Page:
While the lockdown back in April cleared skies and rivers, the impact of lockdown on climate emissions helped hardly at all.
Carbon emissions are returning back to normal at fast rates, showing that the lockdown in April only had a slight effect on carbon emissions. Human activity was paused during lockdown– factories stopped operating, cars and planes weren’t used, global daily emissions of CO2 fell by 17%. While that all did help the environment back in April, it is not sustainable due to the impact lockdown had on the economy and social impacts.
Climate models have estimated that global temperatures will only decrease around 0.01C by 2030 due to the pandemic. Professor Piers Forster from the University of Leeds stated, “Although temporary changes can help, you need to reduce CO2 permanently to make a dent in global warming. CO2 is long lived in the atmosphere, so you effectively need to reduce emissions to zero for a long-time before you begin to cancel out the effects from decades of past emissions.”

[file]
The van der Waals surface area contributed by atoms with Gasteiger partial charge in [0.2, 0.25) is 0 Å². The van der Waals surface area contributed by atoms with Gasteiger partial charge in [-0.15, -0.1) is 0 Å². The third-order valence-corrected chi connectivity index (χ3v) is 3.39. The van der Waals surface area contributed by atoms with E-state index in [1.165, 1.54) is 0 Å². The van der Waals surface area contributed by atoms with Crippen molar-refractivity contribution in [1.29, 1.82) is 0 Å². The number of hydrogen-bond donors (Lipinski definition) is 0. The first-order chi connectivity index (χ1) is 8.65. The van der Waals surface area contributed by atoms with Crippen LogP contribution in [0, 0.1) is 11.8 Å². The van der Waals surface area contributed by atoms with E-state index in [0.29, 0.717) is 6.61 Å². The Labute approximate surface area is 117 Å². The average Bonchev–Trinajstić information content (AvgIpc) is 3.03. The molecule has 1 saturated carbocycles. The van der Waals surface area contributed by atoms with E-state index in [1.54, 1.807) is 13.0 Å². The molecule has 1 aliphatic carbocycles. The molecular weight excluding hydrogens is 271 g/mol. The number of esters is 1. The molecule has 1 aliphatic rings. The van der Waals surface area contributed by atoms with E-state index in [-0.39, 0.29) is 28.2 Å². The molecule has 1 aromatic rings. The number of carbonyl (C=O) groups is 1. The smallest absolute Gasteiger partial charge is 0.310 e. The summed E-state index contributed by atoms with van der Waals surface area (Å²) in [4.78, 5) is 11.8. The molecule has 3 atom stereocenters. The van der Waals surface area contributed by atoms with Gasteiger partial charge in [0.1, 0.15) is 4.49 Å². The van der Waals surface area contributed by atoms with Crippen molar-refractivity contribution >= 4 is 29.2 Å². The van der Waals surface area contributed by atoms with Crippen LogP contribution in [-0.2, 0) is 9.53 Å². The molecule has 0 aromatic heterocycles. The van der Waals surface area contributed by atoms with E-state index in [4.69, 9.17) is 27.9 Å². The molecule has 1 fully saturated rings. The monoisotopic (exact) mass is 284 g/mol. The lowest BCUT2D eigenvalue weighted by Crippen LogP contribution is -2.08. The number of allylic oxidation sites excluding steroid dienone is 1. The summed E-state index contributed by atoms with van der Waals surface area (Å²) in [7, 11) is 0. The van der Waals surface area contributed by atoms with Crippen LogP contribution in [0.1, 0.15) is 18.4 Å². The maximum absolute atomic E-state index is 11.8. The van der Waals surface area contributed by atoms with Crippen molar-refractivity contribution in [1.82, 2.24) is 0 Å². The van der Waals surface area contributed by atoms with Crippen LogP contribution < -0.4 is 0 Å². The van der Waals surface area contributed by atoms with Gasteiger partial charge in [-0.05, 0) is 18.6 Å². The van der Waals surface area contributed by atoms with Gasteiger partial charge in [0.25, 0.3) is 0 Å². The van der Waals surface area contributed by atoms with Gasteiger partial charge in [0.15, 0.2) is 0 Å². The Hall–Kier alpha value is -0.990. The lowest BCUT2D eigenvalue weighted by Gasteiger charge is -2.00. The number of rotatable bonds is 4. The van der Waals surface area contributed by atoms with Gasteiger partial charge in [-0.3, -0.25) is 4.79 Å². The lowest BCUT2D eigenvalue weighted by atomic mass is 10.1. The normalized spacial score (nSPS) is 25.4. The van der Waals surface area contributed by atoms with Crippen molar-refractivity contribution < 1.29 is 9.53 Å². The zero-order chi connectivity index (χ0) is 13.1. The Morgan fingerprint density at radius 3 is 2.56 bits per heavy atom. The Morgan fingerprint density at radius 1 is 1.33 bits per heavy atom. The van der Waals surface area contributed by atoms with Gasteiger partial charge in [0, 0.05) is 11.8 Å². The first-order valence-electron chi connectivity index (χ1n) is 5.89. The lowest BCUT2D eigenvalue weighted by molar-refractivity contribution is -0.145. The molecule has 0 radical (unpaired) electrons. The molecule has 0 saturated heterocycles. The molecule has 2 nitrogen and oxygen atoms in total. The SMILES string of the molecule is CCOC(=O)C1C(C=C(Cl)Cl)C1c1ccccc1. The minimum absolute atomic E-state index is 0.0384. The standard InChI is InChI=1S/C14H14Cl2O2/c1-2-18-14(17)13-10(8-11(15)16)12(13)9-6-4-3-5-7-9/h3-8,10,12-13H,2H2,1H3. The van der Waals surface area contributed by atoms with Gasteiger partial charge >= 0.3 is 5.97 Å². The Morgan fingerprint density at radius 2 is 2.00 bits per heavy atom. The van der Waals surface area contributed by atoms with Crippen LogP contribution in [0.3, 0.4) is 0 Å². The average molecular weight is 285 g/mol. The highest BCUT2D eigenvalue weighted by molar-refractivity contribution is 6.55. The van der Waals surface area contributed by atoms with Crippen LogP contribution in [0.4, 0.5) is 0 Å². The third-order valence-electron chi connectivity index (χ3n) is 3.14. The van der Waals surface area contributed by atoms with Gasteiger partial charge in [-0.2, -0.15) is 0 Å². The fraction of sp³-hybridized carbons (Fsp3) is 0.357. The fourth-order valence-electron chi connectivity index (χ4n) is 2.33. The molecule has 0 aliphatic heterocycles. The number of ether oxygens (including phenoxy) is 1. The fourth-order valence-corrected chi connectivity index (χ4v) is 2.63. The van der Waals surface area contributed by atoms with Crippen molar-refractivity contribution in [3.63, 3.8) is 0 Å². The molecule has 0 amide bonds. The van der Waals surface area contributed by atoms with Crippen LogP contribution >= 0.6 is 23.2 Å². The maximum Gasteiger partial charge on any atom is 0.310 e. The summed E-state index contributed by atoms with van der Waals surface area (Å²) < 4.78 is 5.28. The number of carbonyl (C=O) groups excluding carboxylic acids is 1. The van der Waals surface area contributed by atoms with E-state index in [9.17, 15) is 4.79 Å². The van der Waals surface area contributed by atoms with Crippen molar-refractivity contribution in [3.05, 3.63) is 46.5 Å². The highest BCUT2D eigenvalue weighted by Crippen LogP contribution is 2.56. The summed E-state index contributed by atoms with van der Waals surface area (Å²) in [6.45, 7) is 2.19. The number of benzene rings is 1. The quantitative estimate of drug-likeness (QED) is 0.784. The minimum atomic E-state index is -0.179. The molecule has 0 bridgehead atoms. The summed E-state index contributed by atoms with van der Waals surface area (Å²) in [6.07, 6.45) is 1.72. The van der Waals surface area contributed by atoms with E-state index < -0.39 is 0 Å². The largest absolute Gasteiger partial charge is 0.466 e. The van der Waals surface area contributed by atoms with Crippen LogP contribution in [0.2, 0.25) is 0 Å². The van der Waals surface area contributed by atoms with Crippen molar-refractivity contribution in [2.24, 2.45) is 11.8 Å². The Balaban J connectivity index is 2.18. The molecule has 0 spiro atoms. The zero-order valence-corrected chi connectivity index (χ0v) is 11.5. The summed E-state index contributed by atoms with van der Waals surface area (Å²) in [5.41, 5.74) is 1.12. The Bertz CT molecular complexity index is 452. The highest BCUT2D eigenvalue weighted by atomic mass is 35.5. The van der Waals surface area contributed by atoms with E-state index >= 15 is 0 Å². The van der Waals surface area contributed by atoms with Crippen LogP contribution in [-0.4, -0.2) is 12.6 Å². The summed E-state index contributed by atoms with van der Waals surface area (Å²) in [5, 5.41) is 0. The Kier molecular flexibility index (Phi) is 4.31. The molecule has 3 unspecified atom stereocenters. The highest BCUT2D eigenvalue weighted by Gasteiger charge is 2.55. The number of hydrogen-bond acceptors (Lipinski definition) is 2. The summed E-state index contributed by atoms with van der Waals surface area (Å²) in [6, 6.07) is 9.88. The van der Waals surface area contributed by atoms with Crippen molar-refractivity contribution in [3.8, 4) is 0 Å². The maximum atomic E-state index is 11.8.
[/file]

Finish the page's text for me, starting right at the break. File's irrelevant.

The research team has claimed if the comeback of the pandemic is environmentally friendly– avoiding fossil fuel lock-ins and bail-outs and cutting global emissions to net zero by 2050–the world has around a chance of 55% of staying under 1.5C by 2050.
If the world wants to avoid the severe impacts of climate change, all countries need to do their part and reduce their emissions. Many investments need to be made, which are currently not at the level needed to stop the severe impacts of climate change. Harriet Forster, the daughter of Professor Piers Forster, has said that there is a golden opportunity for governments to take action against climate change. Professor Piers Forster believes the challenges can be met.